The Old-Time Herald Volume 9, Number 3

Feature
Bob Bovee and Gail Heil –For Old Time’s Sake
By Lyle and Elizabeth Lofgren

It’s a mild summer evening, awash in golden light at the Arboretum, a landscape display park west of Minneapolis. A breeze is blowing mosquitoes away. Bob Bovee and Gail Heil set up their sound system at the base of a grassy natural amphitheater. Families, who had mainly brought their children to view horse-size wooden insect sculptures, are drawn to their underpublicized appearance like iron filings to a magnet. Arriving from all directions, pushing prams, unfolding blankets and camp chairs, they settle themselves on the grassy hill before the stage.

Bob and Gail introduce themselves, say a few words about the music, then launch into a one-hour set of fiddle tunes, cowboy songs, and old numbers such as Charlie Poole’s “Goodbye, Miss Liza” and the Carolina Buddies’ “Otto Wood.” Bob plays guitar and racked harmonica while Gail plays fiddle or clawhammer banjo, and either they take turns singing, or Gail sings harmony on duets. As a rare treat, she’ll cast a spell singing an unaccompanied ballad.

Years of experience and their love of the music is enough to beguile an audience who has never heard this time-warped music before. The children begin to dance like animated ribbons, congregating in front of the stage, their bare legs and arms keeping time while younger brothers and sisters roll down the hillside again and again.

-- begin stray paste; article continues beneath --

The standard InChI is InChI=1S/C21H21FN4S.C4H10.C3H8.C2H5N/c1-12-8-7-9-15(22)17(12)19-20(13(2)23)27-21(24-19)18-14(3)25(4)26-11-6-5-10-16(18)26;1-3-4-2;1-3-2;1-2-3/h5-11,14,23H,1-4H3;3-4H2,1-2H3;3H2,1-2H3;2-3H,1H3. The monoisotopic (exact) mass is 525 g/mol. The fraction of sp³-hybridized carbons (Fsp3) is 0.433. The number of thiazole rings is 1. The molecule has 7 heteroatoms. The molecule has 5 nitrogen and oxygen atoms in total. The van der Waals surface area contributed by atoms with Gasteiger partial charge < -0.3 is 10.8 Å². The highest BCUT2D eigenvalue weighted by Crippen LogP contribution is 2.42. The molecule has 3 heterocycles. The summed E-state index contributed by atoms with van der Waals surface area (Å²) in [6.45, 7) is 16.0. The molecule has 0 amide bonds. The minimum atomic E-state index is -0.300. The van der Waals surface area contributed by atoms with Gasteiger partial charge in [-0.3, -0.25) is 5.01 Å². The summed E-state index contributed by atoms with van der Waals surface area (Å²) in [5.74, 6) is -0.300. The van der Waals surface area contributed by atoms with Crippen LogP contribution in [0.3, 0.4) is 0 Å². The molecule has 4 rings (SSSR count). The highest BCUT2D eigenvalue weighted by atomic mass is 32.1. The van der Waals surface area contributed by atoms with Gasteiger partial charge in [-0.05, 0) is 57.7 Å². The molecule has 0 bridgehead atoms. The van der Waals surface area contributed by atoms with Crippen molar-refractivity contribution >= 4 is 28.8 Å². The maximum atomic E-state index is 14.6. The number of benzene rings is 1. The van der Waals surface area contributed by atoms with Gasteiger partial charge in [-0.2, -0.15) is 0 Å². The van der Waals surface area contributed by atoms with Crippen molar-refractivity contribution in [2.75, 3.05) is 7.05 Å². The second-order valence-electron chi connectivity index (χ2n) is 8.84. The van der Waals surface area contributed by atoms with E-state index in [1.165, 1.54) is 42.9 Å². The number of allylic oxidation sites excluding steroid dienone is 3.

A couple of the girls in front are not dancing, only swaying a bit, enthralled to watch the smooth rhythms of Gail’s bow arm and hear music that isn’t selling anything but enjoyment. Perhaps one of them will be the next Gail. She was a city girl, after all, in St. Louis, Missouri. Her family wasn’t particularly musical, with the exception of a grandfather who played “Redwing” on a concertina. Young Gail played Stephen Foster tunes on a harmonica before she started classical piano lessons, sang in school choruses, and fooled around with a baritone ukulele. Long after the piano lessons, she took guitar lessons from Kevin Kegin, who is also a fiddler. Intrigued by music that had to be learned by ear rather than from a page, she checked out an RCA LP album from the library, Early Rural Stringbands, and was smitten with the likes of the Shelor Family’s “Big Bend Gal” and “Salty Dog Blues” by the Allen Brothers. “I immediately recognized the intensity and honesty in the music,” she says. “It was from another planet, but I loved it.”

Traditional music grabbed Gail in a sudden epiphany, but it casually sauntered up to Bob after several generations of groundwork. Born in Bellevue, Nebraska, a small town on the Missouri River, he spent as much time as he could with his grandfather, Bud Mason, a horse trader and retired horse teamster. Bob says, “My grandparents loved old-time music, taking me to fiddle contests and taverns where there was fiddle and guitar music. Dicie Mason, my grandmother, was born in Clay County, Missouri, just down the road from the Jesse James place. Her grandfather, a Civil War veteran, loved to play the fiddle and drink whiskey. Her mother also played fiddle. Grandma herself played some mandolin and harmonica and sang the old-time songs unaccompanied. She especially liked cowboy and train wreck songs but also sang ballads, sacred songs, and sentimental numbers. My uncle, Herman Lienemann, also sang unaccompanied and favored hobo and cowboy songs, humorous ditties and recited poems; many learned from the little magazine, Captain Billy’s Whiz Bang. My grandpa played some tenor banjo and my dad the harmonica.”

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